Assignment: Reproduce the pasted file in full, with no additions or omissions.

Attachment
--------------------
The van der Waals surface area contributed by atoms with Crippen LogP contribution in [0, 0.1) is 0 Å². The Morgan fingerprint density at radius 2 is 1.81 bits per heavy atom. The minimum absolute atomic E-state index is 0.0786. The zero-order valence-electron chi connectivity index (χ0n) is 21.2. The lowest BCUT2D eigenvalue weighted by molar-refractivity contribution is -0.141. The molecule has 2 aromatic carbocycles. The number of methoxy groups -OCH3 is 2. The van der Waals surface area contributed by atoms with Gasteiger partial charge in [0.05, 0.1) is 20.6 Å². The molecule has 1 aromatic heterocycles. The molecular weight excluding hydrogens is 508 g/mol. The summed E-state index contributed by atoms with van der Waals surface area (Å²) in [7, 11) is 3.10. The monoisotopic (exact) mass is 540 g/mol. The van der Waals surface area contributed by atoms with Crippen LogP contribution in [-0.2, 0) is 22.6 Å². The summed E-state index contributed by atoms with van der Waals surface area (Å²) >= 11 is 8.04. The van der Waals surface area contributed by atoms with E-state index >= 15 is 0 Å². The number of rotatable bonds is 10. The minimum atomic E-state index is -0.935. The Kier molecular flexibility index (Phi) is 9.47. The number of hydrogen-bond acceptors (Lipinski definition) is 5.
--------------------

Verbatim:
The van der Waals surface area contributed by atoms with Crippen LogP contribution in [0, 0.1) is 0 Å². The Morgan fingerprint density at radius 2 is 1.81 bits per heavy atom. The minimum absolute atomic E-state index is 0.0786. The zero-order valence-electron chi connectivity index (χ0n) is 21.2. The lowest BCUT2D eigenvalue weighted by molar-refractivity contribution is -0.141. The molecule has 2 aromatic carbocycles. The number of methoxy groups -OCH3 is 2. The van der Waals surface area contributed by atoms with Gasteiger partial charge in [0.05, 0.1) is 20.6 Å². The molecule has 1 aromatic heterocycles. The molecular weight excluding hydrogens is 508 g/mol. The summed E-state index contributed by atoms with van der Waals surface area (Å²) in [7, 11) is 3.10. The monoisotopic (exact) mass is 540 g/mol. The van der Waals surface area contributed by atoms with Crippen LogP contribution in [-0.2, 0) is 22.6 Å². The summed E-state index contributed by atoms with van der Waals surface area (Å²) >= 11 is 8.04. The van der Waals surface area contributed by atoms with E-state index >= 15 is 0 Å². The number of rotatable bonds is 10. The minimum atomic E-state index is -0.935. The Kier molecular flexibility index (Phi) is 9.47. The number of hydrogen-bond acceptors (Lipinski definition) is 5.